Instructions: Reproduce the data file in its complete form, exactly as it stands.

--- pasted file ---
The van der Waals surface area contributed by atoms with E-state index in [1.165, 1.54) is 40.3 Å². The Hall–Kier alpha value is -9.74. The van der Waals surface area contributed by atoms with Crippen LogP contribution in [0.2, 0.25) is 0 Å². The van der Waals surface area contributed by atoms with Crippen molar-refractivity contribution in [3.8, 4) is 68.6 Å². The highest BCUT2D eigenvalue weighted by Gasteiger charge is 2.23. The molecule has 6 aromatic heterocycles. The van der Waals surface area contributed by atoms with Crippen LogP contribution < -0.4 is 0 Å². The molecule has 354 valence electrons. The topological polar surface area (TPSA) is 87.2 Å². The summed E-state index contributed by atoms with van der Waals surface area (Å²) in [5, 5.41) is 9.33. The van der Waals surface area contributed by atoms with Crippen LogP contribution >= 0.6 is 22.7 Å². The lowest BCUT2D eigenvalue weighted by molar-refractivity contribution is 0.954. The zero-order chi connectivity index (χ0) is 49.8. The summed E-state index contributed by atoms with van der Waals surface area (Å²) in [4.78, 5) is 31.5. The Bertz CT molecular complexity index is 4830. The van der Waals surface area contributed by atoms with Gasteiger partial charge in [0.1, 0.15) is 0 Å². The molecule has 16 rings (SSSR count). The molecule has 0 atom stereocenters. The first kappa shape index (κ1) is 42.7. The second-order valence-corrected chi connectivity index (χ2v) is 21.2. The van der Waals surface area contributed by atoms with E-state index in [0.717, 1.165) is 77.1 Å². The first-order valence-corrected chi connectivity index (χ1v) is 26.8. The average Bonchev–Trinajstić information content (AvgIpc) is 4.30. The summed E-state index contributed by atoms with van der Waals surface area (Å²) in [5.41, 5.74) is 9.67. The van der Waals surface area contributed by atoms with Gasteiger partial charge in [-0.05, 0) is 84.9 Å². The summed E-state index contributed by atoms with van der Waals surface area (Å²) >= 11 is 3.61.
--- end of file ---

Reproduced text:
The van der Waals surface area contributed by atoms with E-state index in [1.165, 1.54) is 40.3 Å². The Hall–Kier alpha value is -9.74. The van der Waals surface area contributed by atoms with Crippen LogP contribution in [0.2, 0.25) is 0 Å². The van der Waals surface area contributed by atoms with Crippen molar-refractivity contribution in [3.8, 4) is 68.6 Å². The highest BCUT2D eigenvalue weighted by Gasteiger charge is 2.23. The molecule has 6 aromatic heterocycles. The van der Waals surface area contributed by atoms with Crippen LogP contribution < -0.4 is 0 Å². The molecule has 354 valence electrons. The topological polar surface area (TPSA) is 87.2 Å². The summed E-state index contributed by atoms with van der Waals surface area (Å²) in [5, 5.41) is 9.33. The van der Waals surface area contributed by atoms with Crippen LogP contribution >= 0.6 is 22.7 Å². The lowest BCUT2D eigenvalue weighted by molar-refractivity contribution is 0.954. The zero-order chi connectivity index (χ0) is 49.8. The summed E-state index contributed by atoms with van der Waals surface area (Å²) in [4.78, 5) is 31.5. The Bertz CT molecular complexity index is 4830. The van der Waals surface area contributed by atoms with Gasteiger partial charge in [0.1, 0.15) is 0 Å². The molecule has 16 rings (SSSR count). The molecule has 0 atom stereocenters. The first kappa shape index (κ1) is 42.7. The second-order valence-corrected chi connectivity index (χ2v) is 21.2. The van der Waals surface area contributed by atoms with E-state index in [0.717, 1.165) is 77.1 Å². The first-order valence-corrected chi connectivity index (χ1v) is 26.8. The average Bonchev–Trinajstić information content (AvgIpc) is 4.30. The summed E-state index contributed by atoms with van der Waals surface area (Å²) in [5.41, 5.74) is 9.67. The van der Waals surface area contributed by atoms with Gasteiger partial charge in [-0.05, 0) is 84.9 Å². The summed E-state index contributed by atoms with van der Waals surface area (Å²) >= 11 is 3.61.